This was basically a master class on what not to do when you have people up in arms about the disaster your tenure as mayor has become, but it’s also a fascinating case study on the cultural divide between cities and suburbs.
This goes for 20 minutes and it covers a couple of issues for which Cantrell is under fire. There is the profligate amount of international travel that Cantrell is racking up for useless purposes, and then there’s the support she’s offering for teenaged carjackers.
On the first, what Cantrell is saying is that heading to little towns in France and Switzerland to do sister-city agreements is “economic development” and her serving in a role as a “cultural ambassador” for the city, and she proceeds to put on a show of indignance that anybody would object to “Fraaaance” as a destination because New Orleans was founded by French explorers.
And then she contends that she has to travel first class for “safety” reasons, which is utter gibberish – are there gangs of pirates plying their trade in coach on international flights?
And then there was the court appearance which has sparked so much trouble. On that, Cantrell proceeded to say that “Ja,” who apparently is the 13-year-old quintuple carjacker for whom she put in an appearance in juvenile court, is a participant in Pathways, a pet program of Cantrell’s which takes young criminals and attempts to make them into productive citizens.
And she said “I take no sides,” which won’t go over too well. When you can’t side with the victims of carjacking over the carjackers, it’s a bad look. It doesn’t help that the victims of her little carjacker friend are all white and he’s black.
There isn’t a whole lot of light shed in this press conference, but there’s a good bit of heat. What’s most striking here isn’t really anything she says – it’s the hostile and defiant tone she says it in.
Reaction we’ve seen to this has been visceral, but it’s pretty noticeable that there’s a massive divide here.
Primarily it’s racial – white people, though not just white people, because we’ve seen some pretty intensely negative reaction from black people as well – are absolutely furious about this press conference. They sense the vibe coming off Cantrell which is that any questions about her lavish travel and her support for 13-year-old quintuple carjackers come from a place of racism, and they’re also disgusted by the nonsense arguments she offers.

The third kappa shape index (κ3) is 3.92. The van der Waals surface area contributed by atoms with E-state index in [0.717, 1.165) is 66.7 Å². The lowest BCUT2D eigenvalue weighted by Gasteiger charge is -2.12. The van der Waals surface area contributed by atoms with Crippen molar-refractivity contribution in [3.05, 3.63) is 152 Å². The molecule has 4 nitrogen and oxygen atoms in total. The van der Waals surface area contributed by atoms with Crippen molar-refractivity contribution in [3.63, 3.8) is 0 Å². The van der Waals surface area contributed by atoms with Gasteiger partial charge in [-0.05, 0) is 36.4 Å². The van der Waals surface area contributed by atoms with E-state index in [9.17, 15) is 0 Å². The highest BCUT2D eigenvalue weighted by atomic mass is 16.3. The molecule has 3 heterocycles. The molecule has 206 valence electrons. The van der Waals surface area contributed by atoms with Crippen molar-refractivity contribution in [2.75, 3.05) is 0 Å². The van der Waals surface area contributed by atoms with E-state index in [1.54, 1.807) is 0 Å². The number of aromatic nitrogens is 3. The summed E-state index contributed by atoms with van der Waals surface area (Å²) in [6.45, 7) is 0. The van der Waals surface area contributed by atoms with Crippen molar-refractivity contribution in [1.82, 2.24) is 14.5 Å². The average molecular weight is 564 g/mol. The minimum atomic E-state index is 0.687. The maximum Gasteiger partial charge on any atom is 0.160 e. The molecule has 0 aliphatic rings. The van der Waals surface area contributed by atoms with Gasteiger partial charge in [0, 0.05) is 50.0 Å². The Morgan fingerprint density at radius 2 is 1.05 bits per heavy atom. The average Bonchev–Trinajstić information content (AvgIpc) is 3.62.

But while it’s mostly a white reaction, what it really comes down to is a suburban reaction. Most of those people throwing a fit on social media about Cantrell live in the New Orleans area but not Orleans Parish. And what they’re so furious about is the fact that her maladministration has an effect on them – either because they work in the city, or because the city’s terrible economy has an effect on their finances, or whatever – but they’re powerless to do anything about her.
But then you have Cantrell’s defenders. Those are mostly black, and they’re pretty much all in Orleans Parish. And the defense doesn’t rely too much on substance – though they do make the case that Cantrell’s Pathways program is trying to rehabilitate juvenile delinquents and this is a worthwhile thing, and what else can she do but go to bat for the kids in the program?
But that’s not what the defenders really have to say. The main thrust of their argument is that LaToya Cantrell can’t be pushed around and she’s showing what a strong leader she is.
It’s a peculiar argument, because it doesn’t particularly connote leadership to stand in front of a microphone and be defiant and abusive toward reporters. But it’s a cultural signal for a certain segment of the population that she does so. Even if she’s wrong she’s standing up for herself, and that makes her stunning and brave.
Cantrell thrives on that. It would maybe even be admirable if she was a competent mayor, which she isn’t. But given the circumstances, it’s probably a bad idea to offer up such a brazen attitude when the rest of the state is ready to punish New Orleans for its lawlessness and left-wing lunacy. She’s becoming a serious problem for her party.